GRhOOT, the German RhetOrical OnTology, is a domain ontology of 110 rhetorical figures in the German language. The overall goal of building an ontology of rhetorical figures in German is not only the formal representation of different rhetorical figures, but also allowing for their easier detection, thus improving sentiment analysis, argument mining, detection of hate speech and fake news, machine translation, and many other tasks in which recognition of non-literal language plays an important role.
Ramona Kühn, Jelena Mitrović and Michael Granitzer
We present an effective way to create a dataset from relevant channels and groups of the messenger service Telegram, to detect clus- ters in this network, and to find influential actors. Our focus lies on the network of German COVID-19 sceptics that formed on Telegram along with growing restrictions meant to prevent the spreading of COVID-19.
Valentin Peter, Ramona Kühn, Jelena Mitrović, Michael Granitzer and Hannah Schmid-Petri
The main focus of the paper is the definitional revision and enrichment of offensive language typology, making reference to publicly available offensive language datasets and testing them on available pretrained lexical embedding systems. We review over 60 available corpora and compare tagging schemas applied there while making an attempt to explain semantic differences between particular concepts of the category OFFENSIVE in English.
Barbara Lewandowska-Tomaszczyk, Slavko Žitnik, Anna Bączkowska, Chaya Liebeskind, Jelena Mitrović and Giedre Valunaite Oleskeviciene
This paper examines several widespread assumptions about artificial intelligence, particularly machine learning, that are often taken as factual premises in discussions on the future of patent law in the wake of ‘artificial ingenuity’. The objective is to draw a more realistic and nuanced picture of the human-computer interaction in solving technical problems than where ‘intelligent’ systems autonomously yield inventions. A detailed technical perspective is presented for each assumption, followed by a discussion of pertinent uncertainties for patent law. Overall, it is argued that implications of machine learning for the patent system in its core tenets appear far less revolutionary than is often posited.
Daria Kim, Maximilian Alber, Man Wai Kwok, Jelena Mitrović, Cristian Ramirez-Atencia, JesÚs Alberto RodrÍguez Pérez, Heiner Zille
We introduce HateBERT, a re-trained BERT model for abusive language detection inEnglish. The model was trained on RAL-E, a large-scale dataset of Reddit comments in Englishfrom communities banned for being offensive, abusive, or hateful that we have collected andmade available to the public. Results and trained models are published on an OSF repository.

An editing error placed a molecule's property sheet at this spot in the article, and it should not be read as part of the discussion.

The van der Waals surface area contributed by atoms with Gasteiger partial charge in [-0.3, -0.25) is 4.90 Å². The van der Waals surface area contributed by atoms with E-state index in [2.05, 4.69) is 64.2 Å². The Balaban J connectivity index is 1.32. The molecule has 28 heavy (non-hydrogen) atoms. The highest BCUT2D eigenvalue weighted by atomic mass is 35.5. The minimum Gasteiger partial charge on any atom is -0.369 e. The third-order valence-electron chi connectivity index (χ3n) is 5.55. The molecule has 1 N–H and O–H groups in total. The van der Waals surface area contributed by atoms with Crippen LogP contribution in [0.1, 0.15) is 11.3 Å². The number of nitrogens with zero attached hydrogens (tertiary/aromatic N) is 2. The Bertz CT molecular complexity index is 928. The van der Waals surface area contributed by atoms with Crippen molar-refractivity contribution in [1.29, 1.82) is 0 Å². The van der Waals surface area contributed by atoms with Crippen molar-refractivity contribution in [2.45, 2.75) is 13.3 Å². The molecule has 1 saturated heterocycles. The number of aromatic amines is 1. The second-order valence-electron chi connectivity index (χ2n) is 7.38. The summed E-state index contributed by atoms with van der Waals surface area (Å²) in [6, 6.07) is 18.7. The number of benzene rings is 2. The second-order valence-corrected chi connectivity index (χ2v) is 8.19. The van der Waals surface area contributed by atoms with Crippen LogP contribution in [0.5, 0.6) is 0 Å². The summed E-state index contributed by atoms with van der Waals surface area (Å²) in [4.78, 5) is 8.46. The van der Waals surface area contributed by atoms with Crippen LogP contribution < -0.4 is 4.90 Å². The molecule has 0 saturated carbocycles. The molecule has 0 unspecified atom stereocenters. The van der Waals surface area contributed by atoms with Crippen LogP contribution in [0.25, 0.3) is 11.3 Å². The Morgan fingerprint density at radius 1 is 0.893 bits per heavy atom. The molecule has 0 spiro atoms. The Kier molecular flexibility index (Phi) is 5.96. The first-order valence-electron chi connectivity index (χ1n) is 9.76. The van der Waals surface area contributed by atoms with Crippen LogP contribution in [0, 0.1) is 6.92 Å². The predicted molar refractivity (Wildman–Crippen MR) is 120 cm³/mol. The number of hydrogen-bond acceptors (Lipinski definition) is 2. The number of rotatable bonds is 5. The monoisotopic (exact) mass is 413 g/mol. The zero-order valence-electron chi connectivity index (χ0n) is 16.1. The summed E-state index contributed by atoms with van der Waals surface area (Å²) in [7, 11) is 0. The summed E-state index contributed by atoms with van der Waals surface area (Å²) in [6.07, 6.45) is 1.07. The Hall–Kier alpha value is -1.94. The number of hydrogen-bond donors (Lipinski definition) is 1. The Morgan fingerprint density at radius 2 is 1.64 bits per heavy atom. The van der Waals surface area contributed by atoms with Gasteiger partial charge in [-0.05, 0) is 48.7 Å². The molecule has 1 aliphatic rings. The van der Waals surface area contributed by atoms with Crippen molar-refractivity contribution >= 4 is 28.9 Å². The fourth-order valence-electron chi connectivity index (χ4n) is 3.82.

Caselli Tommaso, Basile Valerio, Jelena Mitrović and Michael Granitzer
In this contribution, we investigate a recent dataset for offensive language in English, namely OLID/OffensEval (Zampieri et al. 2019a; Zampieri et al. 2019b), in the light of two factors proposed by Waseem et al. 2017.
Tommaso Caselli, Valerio Basile, Jelena Mitrovic, Inga Kartoziya, Michael Granitzer
We discuss ontological modeling of legal terminology in formal ontologies, such is SUMO (Pease, 2001) and the possibility of utilizing its close connection to the lexical-semantic network WordNet (Fellbaum, 1998) in the legal domain. Formal systems that allow for automated semantic interpretation of law supported by lexical resources can bring forth solutions to legal reasoning tasks.
Jelena Mitrović, Adam Pease, Michael Granitzer
This paper surveys ontological modeling of rhetorical concepts, developed for use in argument mining and other applications of computational rhetoric, projecting their future directions. We include ontological models of argument schemes applying Rhetorical Structure Theory (RST); the RhetFig proposal for modeling; the related RetFig Ontology of Rhetorical Figures for Serbian (developed by two of the authors); and the Lassoing Rhetoric project (developed by another of the authors).
Jelena Mitrović, Cliff O’Reilly, Miljana Mladenović and Siegfried Handschuh
The paper introduces the creation and analysis of a German legal citation network. The network consists of over 200.000 German court cases from all levels of appeal and jurisdiction and more than 50.000 laws. References to court decisions and laws are extracted from within the decision text of the court cases and added as links to the network. We apply network-based analysis techniques to support common legal information retrieval tasks such as identification of important court decisions and laws and case similarity searches. Furthermore, we demonstrate that the German case citation network displays scale-free behaviour, similar to that of the U.S. and Austrian Supreme Courts as shown by previous research.
Tobias Milz, Michael Granitzer, Jelena Mitrović
We present a prototypical yet robust anddiverse data set for media bias research. It consists of 1,700 statements representing variousmedia bias instances and contains labels for media bias identification on the word and sentencelevel. In contrast to existing research, our data incorporate background information on theparticipants’ demographics, political ideology, and their opinion about media in general.
Timo Spinde, Lada Rudnitckaia, Jelena Mitrović, Felix Hamborg, Michael Granitzer, Bela Gipp, Karsten Donnay